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Griselda’s Low-Stakes High-Stakes Major Label Debut

On December 2, 2019

Every week, we tell you about an album we think you need to spend time with. This week’s album is WWCD, the major label debut from the Griselda Records trio of Westside Gunne, Conway the Machine and Benny the Butcher.

I’ve yet to see a modern rap success story that enables the big homies to moonlight as underdogs until they snatch their stars out of the skyline. Griselda Records embodies the unthinkable: three Buffalo niggas with family ties, all over 35 years of age, with decades of potential federal time faced between them. There’s designer on these survivors; applying street(wear) principles to street music, the trio of Westside Gunn, Conway the Machine, and Benny the Butcher have ran laps around the back end of the decade. They’ve overfed their gluttonous core via fashion and fire, sharing space with virtually everyone in the old guard tapestry of East Coast hip-hop while revitalizing the boom-baptist aesthetic with all the trimmings. There’s kayfabe, excess, and relentless commitment to character. Stakes aside, Griselda’s here to rap, and that’s it. This time, it’s gotten them in the Shady Records office, offering another opportunity to apply the pressure even further.

WWCD -- short for What Would Chinegun Do, named after the late Machine Gun Black - is Griselda’s first major-backed compilation coup towards continued dominance. There’s nothing drastic or deceptive about it, down to the black-white photo of Buffalo’s homeless hometown hero Claire. For the uninitiated, it’s a relentless affair the way Griselda’s been all along: made in three days, no radio leaps, and minimal experimentation save for every time a member unlocks a new flow or adlib to smother the track with. Between Daringer and Beat Butcha, the 46-minute affair feels fully rooted in its stakes without overcompensating for the beauty that comes once all three MCs are locked in. Formidable in their own rights, each Griselda MC approaches WWCD with a similar urgency akin to much of their discography; they embrace their sinister twist on the competitive spirit. Everyone’s rapping like no one wants to get their ass kicked, and no one truly does.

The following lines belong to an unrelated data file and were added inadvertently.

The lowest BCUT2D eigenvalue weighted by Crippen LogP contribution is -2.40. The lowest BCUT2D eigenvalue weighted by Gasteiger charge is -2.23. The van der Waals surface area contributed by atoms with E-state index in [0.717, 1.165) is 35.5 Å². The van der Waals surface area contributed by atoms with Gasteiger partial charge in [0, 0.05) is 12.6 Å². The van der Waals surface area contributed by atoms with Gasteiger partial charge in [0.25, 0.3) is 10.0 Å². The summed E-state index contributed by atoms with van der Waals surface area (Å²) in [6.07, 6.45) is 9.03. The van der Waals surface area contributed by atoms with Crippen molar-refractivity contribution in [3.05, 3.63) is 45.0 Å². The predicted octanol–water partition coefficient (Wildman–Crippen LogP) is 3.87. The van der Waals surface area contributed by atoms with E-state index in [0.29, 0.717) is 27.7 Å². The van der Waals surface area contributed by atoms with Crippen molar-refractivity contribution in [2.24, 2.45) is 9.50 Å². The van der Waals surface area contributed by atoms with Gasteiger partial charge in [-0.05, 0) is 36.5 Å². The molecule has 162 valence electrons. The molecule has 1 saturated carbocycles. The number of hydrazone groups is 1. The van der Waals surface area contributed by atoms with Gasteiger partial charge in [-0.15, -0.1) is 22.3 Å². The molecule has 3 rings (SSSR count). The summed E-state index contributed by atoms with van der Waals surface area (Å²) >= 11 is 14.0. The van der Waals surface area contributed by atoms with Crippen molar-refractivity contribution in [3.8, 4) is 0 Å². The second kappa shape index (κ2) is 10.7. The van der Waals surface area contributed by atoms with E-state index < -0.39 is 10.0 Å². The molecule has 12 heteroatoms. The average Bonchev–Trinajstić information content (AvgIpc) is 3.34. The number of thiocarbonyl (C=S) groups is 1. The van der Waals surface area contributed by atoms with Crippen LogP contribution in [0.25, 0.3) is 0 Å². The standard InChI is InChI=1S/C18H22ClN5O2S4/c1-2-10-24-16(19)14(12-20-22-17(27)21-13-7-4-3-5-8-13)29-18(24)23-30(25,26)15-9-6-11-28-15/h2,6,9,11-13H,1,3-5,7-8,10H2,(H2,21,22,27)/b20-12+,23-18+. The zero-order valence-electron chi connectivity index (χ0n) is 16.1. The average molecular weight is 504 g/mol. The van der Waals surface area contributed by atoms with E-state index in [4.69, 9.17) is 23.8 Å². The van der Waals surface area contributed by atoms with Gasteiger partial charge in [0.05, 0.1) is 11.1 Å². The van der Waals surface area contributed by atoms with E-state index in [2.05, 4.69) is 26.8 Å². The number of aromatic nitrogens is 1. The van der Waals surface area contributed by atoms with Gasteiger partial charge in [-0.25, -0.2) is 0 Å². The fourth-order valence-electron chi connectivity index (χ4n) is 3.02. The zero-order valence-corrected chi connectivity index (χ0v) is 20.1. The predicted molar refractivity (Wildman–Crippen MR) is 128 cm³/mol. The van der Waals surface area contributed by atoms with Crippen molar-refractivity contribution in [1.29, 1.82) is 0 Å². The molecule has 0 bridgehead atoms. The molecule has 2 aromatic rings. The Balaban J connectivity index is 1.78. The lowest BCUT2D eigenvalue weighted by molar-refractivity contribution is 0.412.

It’s a sight to see: Gunn places more bass behind his high-registered snarl, Benny remains as hungry and unforgivable as he’s been since Tana Talk 3, and Conway’s as inventive and sinister once he falls deeper into his bag after the first third of WWCD passes. While Griselda takes a plethora of wrestling cues, their commitment to character can often prove rather unexciting, if not detrimental. Granted, it’s quintessential street rap for the tuned ear: the chops hit in a similar tempo, the bodies drop at an alarming rate, and Keisha Plum lends not a speck of hope to this dingy, grim landscape. But WWCD’s most interesting moments go as unserved opportunities, given the scintillating loose ends of samples that go unclaimed and the seven-minute suite that’s a good enough ride in the end, but doesn’t justify seven minutes to ride through to a similar destination. While each MC’s done thorough excavations of their characters in their own universes, the Griselda group meeting feels more like an extended shootaround (pun) that stubbornly resists the urge to get riskier.

That stubbornness takes nothing away from the rapping, though. Gunn finds ways to sneak humorous imagery into his most absurd reality, though he’s often the one to fall out of sync with the others. When Conway’s having more fun, he’s far easier to listen to. And Benny, for the most part, triple-doubles his way through WWCD to solidify his place as a ceaselessly-improving MC whose quotables become more shockingly consistent with each passing drop. (He keeps stealing the show!) Unfortunately the few guests don’t keep the same energy as expected from Griselda’s high baseline; the 50 Cent verse resonates far more in theory, and the Eminem verse is… Eminem. (Ergo, so technically good, yet self-indulgent to the point of boredom.) The intro/outro juxtaposition between a grizzled salute from Raekwon, and A.A. Rashid galaxy-braining his way around the world, maintains the Griselda oddities with great texture. It's a testament to how far they’ve come on their own. There’s also something gently unnerving about a .50 second interlude dedicating to a woman singing about blowing one’s head off.

For specialist street rap, the repetitive complications remain inevitable as three wordsmiths try to carve out yet another original way to flip a brick and run down on an opp. Granted, I’ve yet to become sick of the shtick, no matter how low-risk it remains even with high stakes on the line. WWCD thrives by feeding from confidence and self-assuredness as it lept outta all three contenders, building the specialist winterproof album prepped for dope-whippers and all in proximity. Even the ones in $150 hoodies. At best, it’s a stopgap for whichever new worlds can come from the ether of what Griselda’s done already. Hopefully that stubbornness doesn’t hinder anyone in the project from discovering their true potential outside of the OGs. Legacies aside, what’s with all the elderly murder shit wrapped in casual threats? Ain’t niggas runnin’ outta family members to pop in song form now?

Profile Picture of Michael Penn II
Michael Penn II

Michael Penn II (aka CRASHprez) is a rapper and a former VMP staff writer. He's known for his Twitter fingers.

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